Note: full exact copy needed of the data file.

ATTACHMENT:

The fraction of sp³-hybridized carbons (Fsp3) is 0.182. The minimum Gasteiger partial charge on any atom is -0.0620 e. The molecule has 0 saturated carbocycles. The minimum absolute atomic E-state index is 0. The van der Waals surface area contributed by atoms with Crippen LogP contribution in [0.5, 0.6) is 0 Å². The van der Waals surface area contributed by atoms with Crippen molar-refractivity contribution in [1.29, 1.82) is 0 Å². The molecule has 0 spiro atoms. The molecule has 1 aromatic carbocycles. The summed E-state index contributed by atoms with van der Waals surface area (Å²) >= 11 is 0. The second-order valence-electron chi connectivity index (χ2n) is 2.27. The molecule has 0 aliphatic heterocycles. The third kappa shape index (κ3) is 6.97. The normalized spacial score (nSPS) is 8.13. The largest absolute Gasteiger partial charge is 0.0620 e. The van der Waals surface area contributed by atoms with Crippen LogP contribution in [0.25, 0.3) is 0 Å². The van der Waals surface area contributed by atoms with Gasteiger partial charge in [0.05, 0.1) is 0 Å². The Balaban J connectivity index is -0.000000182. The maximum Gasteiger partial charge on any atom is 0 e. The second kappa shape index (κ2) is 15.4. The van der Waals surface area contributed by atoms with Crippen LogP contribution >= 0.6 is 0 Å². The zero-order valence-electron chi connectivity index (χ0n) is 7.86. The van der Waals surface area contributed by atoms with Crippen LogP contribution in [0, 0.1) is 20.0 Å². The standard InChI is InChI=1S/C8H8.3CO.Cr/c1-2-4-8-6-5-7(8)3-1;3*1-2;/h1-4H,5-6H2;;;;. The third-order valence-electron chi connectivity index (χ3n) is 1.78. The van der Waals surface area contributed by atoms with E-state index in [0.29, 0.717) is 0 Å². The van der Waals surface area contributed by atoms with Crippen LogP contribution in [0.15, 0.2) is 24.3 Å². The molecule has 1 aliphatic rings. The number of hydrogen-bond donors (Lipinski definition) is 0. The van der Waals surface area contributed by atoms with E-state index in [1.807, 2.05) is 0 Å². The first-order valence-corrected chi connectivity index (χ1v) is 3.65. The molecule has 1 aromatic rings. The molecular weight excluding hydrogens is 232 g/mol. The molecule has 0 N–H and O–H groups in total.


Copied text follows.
The fraction of sp³-hybridized carbons (Fsp3) is 0.182. The minimum Gasteiger partial charge on any atom is -0.0620 e. The molecule has 0 saturated carbocycles. The minimum absolute atomic E-state index is 0. The van der Waals surface area contributed by atoms with Crippen LogP contribution in [0.5, 0.6) is 0 Å². The van der Waals surface area contributed by atoms with Crippen molar-refractivity contribution in [1.29, 1.82) is 0 Å². The molecule has 0 spiro atoms. The molecule has 1 aromatic carbocycles. The summed E-state index contributed by atoms with van der Waals surface area (Å²) >= 11 is 0. The second-order valence-electron chi connectivity index (χ2n) is 2.27. The molecule has 0 aliphatic heterocycles. The third kappa shape index (κ3) is 6.97. The normalized spacial score (nSPS) is 8.13. The largest absolute Gasteiger partial charge is 0.0620 e. The van der Waals surface area contributed by atoms with Crippen LogP contribution in [0.25, 0.3) is 0 Å². The van der Waals surface area contributed by atoms with Gasteiger partial charge in [0.05, 0.1) is 0 Å². The Balaban J connectivity index is -0.000000182. The maximum Gasteiger partial charge on any atom is 0 e. The second kappa shape index (κ2) is 15.4. The van der Waals surface area contributed by atoms with Crippen LogP contribution >= 0.6 is 0 Å². The zero-order valence-electron chi connectivity index (χ0n) is 7.86. The van der Waals surface area contributed by atoms with Crippen LogP contribution in [0, 0.1) is 20.0 Å². The standard InChI is InChI=1S/C8H8.3CO.Cr/c1-2-4-8-6-5-7(8)3-1;3*1-2;/h1-4H,5-6H2;;;;. The third-order valence-electron chi connectivity index (χ3n) is 1.78. The van der Waals surface area contributed by atoms with E-state index in [0.29, 0.717) is 0 Å². The van der Waals surface area contributed by atoms with Crippen LogP contribution in [0.15, 0.2) is 24.3 Å². The molecule has 1 aliphatic rings. The number of hydrogen-bond donors (Lipinski definition) is 0. The van der Waals surface area contributed by atoms with E-state index in [1.807, 2.05) is 0 Å². The first-order valence-corrected chi connectivity index (χ1v) is 3.65. The molecule has 1 aromatic rings. The molecular weight excluding hydrogens is 232 g/mol. The molecule has 0 N–H and O–H groups in total.